Her former publisher says she's a screaming meanie. An ex-''Rosie'' magazine editor says she made her cry. Even her own lawyer admits Rosie O'Donnell has a temper. But when the ''Taboo'' producer entered Judge Ira Gammerman's New York State Supreme Court room Oct. 30 to face off with publisher Gruner + Jahr, she was the very model of a modern soccer mom.
''People have many different sides to their personalities,'' said O'Donnell of her Queen of Nice revival, as the courtroom broke for lunch on day two. Still, O'Donnell seemed determined to play up the cutie-patootieness. Gone were her post-''Rosie'' sweats and the Flock of Seagulls 'do. Out in force was the charm, as she chatted with reporters about the nasty e-mails proffered by the opposition to show her naughty side (''Why didn't they show the apology e-mails?!''). She playfully motioned to courtroom artists to make her look thinner. She even accepted a half-eaten chocolate bar from a certain entertainment magazine staffer, confessing she ''threw up this morning from nerves.''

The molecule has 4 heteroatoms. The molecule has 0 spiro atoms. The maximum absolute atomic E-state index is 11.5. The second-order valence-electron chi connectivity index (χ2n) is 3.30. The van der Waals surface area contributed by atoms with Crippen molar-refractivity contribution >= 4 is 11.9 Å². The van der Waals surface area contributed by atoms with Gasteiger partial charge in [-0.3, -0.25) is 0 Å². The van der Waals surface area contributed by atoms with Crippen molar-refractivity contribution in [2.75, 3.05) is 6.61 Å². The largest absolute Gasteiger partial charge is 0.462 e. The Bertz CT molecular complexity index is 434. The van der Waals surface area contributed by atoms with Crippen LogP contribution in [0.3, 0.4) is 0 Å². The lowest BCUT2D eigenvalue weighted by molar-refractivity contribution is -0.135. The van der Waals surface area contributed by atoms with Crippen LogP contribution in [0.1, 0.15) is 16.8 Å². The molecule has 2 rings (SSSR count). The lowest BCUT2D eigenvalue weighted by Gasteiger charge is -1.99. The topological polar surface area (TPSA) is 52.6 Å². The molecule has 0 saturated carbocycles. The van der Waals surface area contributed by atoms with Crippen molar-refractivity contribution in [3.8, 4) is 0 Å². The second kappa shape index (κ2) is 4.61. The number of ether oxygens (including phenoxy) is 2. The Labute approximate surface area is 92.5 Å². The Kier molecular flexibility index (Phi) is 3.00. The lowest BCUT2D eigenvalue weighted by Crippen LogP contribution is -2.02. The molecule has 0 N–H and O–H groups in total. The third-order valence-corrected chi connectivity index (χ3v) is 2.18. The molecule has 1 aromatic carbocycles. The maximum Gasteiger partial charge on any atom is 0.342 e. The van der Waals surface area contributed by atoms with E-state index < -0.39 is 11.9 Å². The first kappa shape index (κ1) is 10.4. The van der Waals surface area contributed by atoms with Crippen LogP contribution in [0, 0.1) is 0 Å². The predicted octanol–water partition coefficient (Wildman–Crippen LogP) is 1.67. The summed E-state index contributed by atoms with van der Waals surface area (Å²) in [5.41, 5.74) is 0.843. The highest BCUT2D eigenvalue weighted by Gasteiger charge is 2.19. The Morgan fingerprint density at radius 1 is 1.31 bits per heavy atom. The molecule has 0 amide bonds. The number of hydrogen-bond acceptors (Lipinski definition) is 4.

It makes sense for O'Donnell to make nice to take the heat off her allegedly tyrannical behavior. Gruner + Jahr's $100 million breach-of-contract case hinges on whether her tirades brought down ''Rosie.'' Not to mention her simultaneous $125 million countersuit, in which O'Donnell asserts that the publishers breached their contract by undermining her editorial control and misrepresenting circulation numbers. With that much cash at stake, maybe it's time to start tossing the Koosh balls.